Like Wakanda, the real Africa is rich in world-saving metals
Artisanal miners work at a cobalt mine-pit in Tulwizembe, Katanga province, Democratic Republic of Congo, November 25, 2015. REUTERS/Kenny Katombe
COP27 must pay attention to Africa's crucial 'transition minerals', like Black Panther: Wakanda Forever's world-saving vibranium
Thomas Scurfield is a senior Africa economic analyst at the Natural Resource Governance Institute (NRGI), David Manley is NRGI’s lead economic analyst for the energy transition, and Silas Olan’g is the Africa energy transition advisor at NRGI.
This month, cinemagoers will flock to see "Black Panther: Wakanda Forever", seeking thrills from superheroes in the fictional African country which is rich in a world-saving metal vibranium. Meanwhile, in the real Africa, world leaders have flocked to the COP27 climate conference in Egypt, aiming for progress on agreed emissions reductions.
While the top brass at COP are surely too busy to catch a movie, the return of the Black Panther should remind them that African mining is highly relevant to their goals: buried in the soil of the host continent are the metals critical to moving away from humanity’s reliance on fossil fuels.
The main task of world leaders and climate negotiators in Egypt is to secure the path to emissions reductions. Yet they’re paying scant attention to the metals needed to move away from high-emitting fossil fuels.
These are the so-called 'transition minerals': essential inputs to the electric vehicles and infrastructure upon which a greener world will depend. But, as the International Energy Agency has highlighted, miners must extract much more metal to meet demand – and quickly.
Increasing the metal supply in a sustainable way is a challenge. The mining and processing of metals itself generates about 10% of global emissions, destroys carbon sinks like forests, and pollutes adjacent communities.
Many of the metals needed for the transition are in Africa. African countries hold a fifth of the reserves needed to make electric vehicles. And because these reserves are underexplored, there are likely to be even more metals in the continent’s soil.
Yet African mining has been riddled with injustice. If nothing changes, Africa’s minerals will be used to decarbonise wealthy countries’ economies, while most Africans will not themselves benefit from extraction – even as they bear the brunt of climate change. African officials and civil society actors have rightly voiced objections.
Everyone, including climate advocates, has an interest in ensuring that Africans benefit from their minerals. Even if the world’s well-off reduce their consumption and industry increases recycling of metals, meeting climate goals may require mining companies to triple investment over the next 15 years. But companies have been reluctant to expand investments, partly because they are wary of the risks of operating in parts of Africa.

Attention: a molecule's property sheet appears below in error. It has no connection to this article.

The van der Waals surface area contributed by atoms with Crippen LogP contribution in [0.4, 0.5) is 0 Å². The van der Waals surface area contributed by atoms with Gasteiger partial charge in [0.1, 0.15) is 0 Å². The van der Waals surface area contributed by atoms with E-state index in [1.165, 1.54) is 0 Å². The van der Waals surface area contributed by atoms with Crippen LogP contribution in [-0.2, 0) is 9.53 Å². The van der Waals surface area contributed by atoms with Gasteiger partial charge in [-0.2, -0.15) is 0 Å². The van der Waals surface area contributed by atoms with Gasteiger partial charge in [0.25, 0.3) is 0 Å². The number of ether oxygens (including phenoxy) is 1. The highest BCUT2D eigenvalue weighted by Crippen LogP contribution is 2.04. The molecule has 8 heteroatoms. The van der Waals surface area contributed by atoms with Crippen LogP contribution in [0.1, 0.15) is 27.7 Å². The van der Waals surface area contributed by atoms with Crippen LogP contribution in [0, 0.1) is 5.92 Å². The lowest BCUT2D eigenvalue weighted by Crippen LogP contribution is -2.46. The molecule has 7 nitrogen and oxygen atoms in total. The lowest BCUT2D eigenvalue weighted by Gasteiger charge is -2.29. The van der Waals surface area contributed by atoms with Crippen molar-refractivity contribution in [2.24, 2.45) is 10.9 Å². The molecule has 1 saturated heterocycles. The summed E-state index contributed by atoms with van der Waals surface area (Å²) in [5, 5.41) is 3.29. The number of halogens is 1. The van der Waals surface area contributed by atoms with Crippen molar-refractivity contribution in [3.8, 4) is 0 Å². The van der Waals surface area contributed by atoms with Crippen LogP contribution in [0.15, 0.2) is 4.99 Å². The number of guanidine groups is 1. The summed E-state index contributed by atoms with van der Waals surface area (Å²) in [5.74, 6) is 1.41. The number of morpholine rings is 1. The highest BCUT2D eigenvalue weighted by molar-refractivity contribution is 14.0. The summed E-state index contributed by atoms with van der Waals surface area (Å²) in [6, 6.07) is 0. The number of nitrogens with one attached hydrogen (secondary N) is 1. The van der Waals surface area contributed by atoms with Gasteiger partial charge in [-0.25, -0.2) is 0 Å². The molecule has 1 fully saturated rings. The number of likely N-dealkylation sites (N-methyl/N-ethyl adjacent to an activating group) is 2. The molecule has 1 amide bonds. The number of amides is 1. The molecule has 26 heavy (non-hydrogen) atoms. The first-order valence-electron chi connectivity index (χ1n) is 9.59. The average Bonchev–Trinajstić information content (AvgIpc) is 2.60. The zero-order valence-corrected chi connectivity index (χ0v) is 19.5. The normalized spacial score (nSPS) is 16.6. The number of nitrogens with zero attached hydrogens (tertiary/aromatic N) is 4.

These risks include uncertain returns on investment, particularly given the continent’s relatively uncharted geology. Weak regulation and bureaucracy in many African countries typically delay the development of mines. Tax disputes with authorities are common. Governments, including those of the Democratic Republic of the Congo and Tanzania, have in the past banned exports of unprocessed minerals with little notice. It is not a reassuring picture for foreign investors.
Humanity needs a suite of policies that benefit people in African mining countries, accelerate the global energy transition, and mitigate and minimise environmental damage from mining.
What’s missing isn’t policy ideas, but rather renewed will to legislate and implement them. Companies, African governments, their development partners, and other donors and climate finance providers must act in concert. The African Union and other regional bodies are developing the African Green Minerals Strategy, which is a good start.
Also essential are economic development programmes to ensure that Africans benefit from their minerals. Mitigation simply isn’t possible without more metal, but rallying citizens behind the climate fight will be easier if those most affected by warming also see economic benefit from the technologies used.
At COP27 and beyond, climate policymakers and private and public donors should engage with mining governance. And they can do this while achieving climate goals in other ways too, as we explain in new research.
How? They can fund geological surveys – but only outside of environmentally sensitive areas – to reduce geological risk for companies while discouraging mining in areas of critical biodiversity.
They can finance and support governments and companies to establish battery and electric vehicle value chains in Africa. This will reduce costs for the global battery industry and help to expedite Africa’s own energy transition.
They can fund the development of Africa’s vast renewables potential to power these value chains with low-carbon energy. They can support African companies to become competitive suppliers to the mining sector, not only to create jobs and profits for Africans but also to lower mining costs and thereby further accelerate transition.
As with many issues in the climate fight, the time to act is now. Only 28 years remain until countries representing about two-thirds of the global economy aim to reach net-zero emissions, and mines on average require 17 years to mature from discovery to the production.
Humanity cannot afford to repeat the mistakes that have beset Africa’s mining in the past, and no superheroes will come to save us.
Any views expressed in this opinion piece are those of the author and not of Context or the Thomson Reuters Foundation.
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